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Nature. 2012 Mar 21;483(7390):421-7. doi: 10.1038/nature10904.

Quantum plasmon resonances of individual metallic nanoparticles.

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1
Department of Materials Science and Engineering, Stanford University, Stanford, California 94305, USA. jscholl@stanford.edu

Abstract

The plasmon resonances of metallic nanoparticles have received considerable attention for their applications in nanophotonics, biology, sensing, spectroscopy and solar energy harvesting. Although thoroughly characterized for spheres larger than ten nanometres in diameter, the plasmonic properties of particles in the quantum size regime have been historically difficult to describe owing to weak optical scattering, metal-ligand interactions, and inhomogeneity in ensemble measurements. Such difficulties have precluded probing and controlling the plasmonic properties of quantum-sized particles in many natural and engineered processes, notably catalysis. Here we investigate the plasmon resonances of individual ligand-free silver nanoparticles using aberration-corrected transmission electron microscope (TEM) imaging and monochromated scanning TEM electron energy-loss spectroscopy (EELS). This technique allows direct correlation between a particle's geometry and its plasmon resonance. As the nanoparticle diameter decreases from 20 nanometres to less than two nanometres, the plasmon resonance shifts to higher energy by 0.5 electronvolts, a substantial deviation from classical predictions. We present an analytical quantum mechanical model that describes this shift due to a change in particle permittivity. Our results highlight the quantum plasmonic properties of small metallic nanospheres, with direct application to understanding and exploiting catalytically active and biologically relevant nanoparticles.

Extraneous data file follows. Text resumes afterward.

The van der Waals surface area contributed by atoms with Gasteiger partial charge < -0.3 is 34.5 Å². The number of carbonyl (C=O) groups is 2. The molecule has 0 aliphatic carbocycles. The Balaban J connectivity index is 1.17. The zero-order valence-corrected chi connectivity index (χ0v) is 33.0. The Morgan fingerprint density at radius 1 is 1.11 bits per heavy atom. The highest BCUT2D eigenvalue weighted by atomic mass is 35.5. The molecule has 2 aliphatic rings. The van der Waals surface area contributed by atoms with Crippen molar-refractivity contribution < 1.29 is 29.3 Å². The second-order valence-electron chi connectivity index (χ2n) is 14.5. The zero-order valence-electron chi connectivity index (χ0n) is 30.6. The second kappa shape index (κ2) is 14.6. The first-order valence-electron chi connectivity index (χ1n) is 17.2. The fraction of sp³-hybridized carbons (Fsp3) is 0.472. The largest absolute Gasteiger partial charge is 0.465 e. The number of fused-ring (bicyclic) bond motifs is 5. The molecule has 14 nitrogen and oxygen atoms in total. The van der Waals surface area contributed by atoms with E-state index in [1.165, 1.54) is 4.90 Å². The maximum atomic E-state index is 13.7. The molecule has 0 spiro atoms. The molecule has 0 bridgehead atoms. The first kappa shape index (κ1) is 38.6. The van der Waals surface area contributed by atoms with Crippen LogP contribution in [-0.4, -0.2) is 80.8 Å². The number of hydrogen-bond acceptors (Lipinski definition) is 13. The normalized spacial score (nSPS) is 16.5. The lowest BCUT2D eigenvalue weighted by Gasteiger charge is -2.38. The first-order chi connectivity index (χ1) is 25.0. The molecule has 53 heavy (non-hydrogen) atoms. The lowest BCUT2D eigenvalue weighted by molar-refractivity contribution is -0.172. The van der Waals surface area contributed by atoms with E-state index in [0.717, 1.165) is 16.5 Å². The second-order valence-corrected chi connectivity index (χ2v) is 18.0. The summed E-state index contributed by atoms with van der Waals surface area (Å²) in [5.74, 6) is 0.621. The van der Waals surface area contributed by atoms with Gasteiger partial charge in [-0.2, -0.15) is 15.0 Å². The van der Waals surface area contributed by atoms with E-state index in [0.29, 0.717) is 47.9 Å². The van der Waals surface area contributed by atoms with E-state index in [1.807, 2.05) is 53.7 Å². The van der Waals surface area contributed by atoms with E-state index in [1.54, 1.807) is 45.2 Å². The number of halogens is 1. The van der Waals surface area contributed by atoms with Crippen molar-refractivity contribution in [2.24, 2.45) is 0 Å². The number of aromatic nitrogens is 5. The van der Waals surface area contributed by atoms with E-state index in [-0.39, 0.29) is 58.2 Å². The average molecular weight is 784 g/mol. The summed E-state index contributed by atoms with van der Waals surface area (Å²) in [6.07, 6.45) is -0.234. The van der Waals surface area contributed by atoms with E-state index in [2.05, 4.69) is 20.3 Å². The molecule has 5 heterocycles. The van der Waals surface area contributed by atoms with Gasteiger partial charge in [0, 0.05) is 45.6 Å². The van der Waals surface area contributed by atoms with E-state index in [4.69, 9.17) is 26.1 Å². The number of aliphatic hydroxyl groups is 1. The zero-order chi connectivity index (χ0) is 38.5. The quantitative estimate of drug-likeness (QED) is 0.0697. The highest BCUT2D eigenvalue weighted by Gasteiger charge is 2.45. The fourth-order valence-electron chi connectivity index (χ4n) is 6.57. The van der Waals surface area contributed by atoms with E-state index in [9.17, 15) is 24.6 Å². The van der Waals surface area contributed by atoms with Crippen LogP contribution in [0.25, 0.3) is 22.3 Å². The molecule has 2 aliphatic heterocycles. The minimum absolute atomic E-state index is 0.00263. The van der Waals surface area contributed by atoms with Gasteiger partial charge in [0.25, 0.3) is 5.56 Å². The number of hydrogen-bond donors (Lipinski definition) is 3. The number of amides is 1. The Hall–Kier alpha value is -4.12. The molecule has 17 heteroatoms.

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PMID:
22437611
DOI:
10.1038/nature10904
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